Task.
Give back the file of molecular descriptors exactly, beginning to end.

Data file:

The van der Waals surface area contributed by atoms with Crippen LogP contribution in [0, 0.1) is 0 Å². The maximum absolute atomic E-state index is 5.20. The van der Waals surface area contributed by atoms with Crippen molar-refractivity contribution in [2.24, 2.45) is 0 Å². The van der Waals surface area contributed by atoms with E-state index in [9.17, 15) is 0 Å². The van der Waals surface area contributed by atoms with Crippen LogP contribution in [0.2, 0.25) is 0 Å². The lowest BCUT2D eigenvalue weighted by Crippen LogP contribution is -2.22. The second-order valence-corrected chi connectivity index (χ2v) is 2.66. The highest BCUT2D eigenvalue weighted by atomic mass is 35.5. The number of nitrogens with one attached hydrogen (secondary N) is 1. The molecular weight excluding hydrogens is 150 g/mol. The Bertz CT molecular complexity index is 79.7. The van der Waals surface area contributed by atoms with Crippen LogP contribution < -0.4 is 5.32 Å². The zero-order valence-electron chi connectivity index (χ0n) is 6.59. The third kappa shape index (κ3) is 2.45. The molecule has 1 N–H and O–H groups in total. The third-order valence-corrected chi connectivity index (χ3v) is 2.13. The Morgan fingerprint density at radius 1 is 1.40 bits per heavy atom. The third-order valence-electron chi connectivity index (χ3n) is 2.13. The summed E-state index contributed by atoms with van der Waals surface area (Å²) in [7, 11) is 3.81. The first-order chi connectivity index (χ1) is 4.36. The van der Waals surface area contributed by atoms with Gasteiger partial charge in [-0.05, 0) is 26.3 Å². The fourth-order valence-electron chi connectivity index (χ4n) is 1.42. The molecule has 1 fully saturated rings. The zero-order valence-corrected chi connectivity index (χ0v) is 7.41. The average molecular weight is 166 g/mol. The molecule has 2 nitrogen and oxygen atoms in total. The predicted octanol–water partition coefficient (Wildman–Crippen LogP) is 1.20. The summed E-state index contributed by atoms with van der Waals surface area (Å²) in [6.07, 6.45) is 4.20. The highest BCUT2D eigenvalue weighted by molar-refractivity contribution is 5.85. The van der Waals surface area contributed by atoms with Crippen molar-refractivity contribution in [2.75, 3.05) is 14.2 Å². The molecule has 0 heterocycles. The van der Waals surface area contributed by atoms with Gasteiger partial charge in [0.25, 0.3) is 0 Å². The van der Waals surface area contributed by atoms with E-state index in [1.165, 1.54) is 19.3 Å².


The van der Waals surface area contributed by atoms with Crippen LogP contribution in [0, 0.1) is 0 Å². The maximum absolute atomic E-state index is 5.20. The van der Waals surface area contributed by atoms with Crippen molar-refractivity contribution in [2.24, 2.45) is 0 Å². The van der Waals surface area contributed by atoms with E-state index in [9.17, 15) is 0 Å². The van der Waals surface area contributed by atoms with Crippen LogP contribution in [0.2, 0.25) is 0 Å². The lowest BCUT2D eigenvalue weighted by Crippen LogP contribution is -2.22. The second-order valence-corrected chi connectivity index (χ2v) is 2.66. The highest BCUT2D eigenvalue weighted by atomic mass is 35.5. The number of nitrogens with one attached hydrogen (secondary N) is 1. The molecular weight excluding hydrogens is 150 g/mol. The Bertz CT molecular complexity index is 79.7. The van der Waals surface area contributed by atoms with Crippen LogP contribution < -0.4 is 5.32 Å². The zero-order valence-electron chi connectivity index (χ0n) is 6.59. The third kappa shape index (κ3) is 2.45. The molecule has 1 N–H and O–H groups in total. The third-order valence-corrected chi connectivity index (χ3v) is 2.13. The Morgan fingerprint density at radius 1 is 1.40 bits per heavy atom. The third-order valence-electron chi connectivity index (χ3n) is 2.13. The summed E-state index contributed by atoms with van der Waals surface area (Å²) in [7, 11) is 3.81. The first-order chi connectivity index (χ1) is 4.36. The van der Waals surface area contributed by atoms with Gasteiger partial charge in [-0.05, 0) is 26.3 Å². The fourth-order valence-electron chi connectivity index (χ4n) is 1.42. The molecule has 1 fully saturated rings. The zero-order valence-corrected chi connectivity index (χ0v) is 7.41. The average molecular weight is 166 g/mol. The molecule has 2 nitrogen and oxygen atoms in total. The predicted octanol–water partition coefficient (Wildman–Crippen LogP) is 1.20. The summed E-state index contributed by atoms with van der Waals surface area (Å²) in [6.07, 6.45) is 4.20. The highest BCUT2D eigenvalue weighted by molar-refractivity contribution is 5.85. The van der Waals surface area contributed by atoms with Crippen molar-refractivity contribution in [2.75, 3.05) is 14.2 Å². The molecule has 0 heterocycles. The van der Waals surface area contributed by atoms with Gasteiger partial charge in [0.25, 0.3) is 0 Å². The van der Waals surface area contributed by atoms with E-state index in [1.165, 1.54) is 19.3 Å².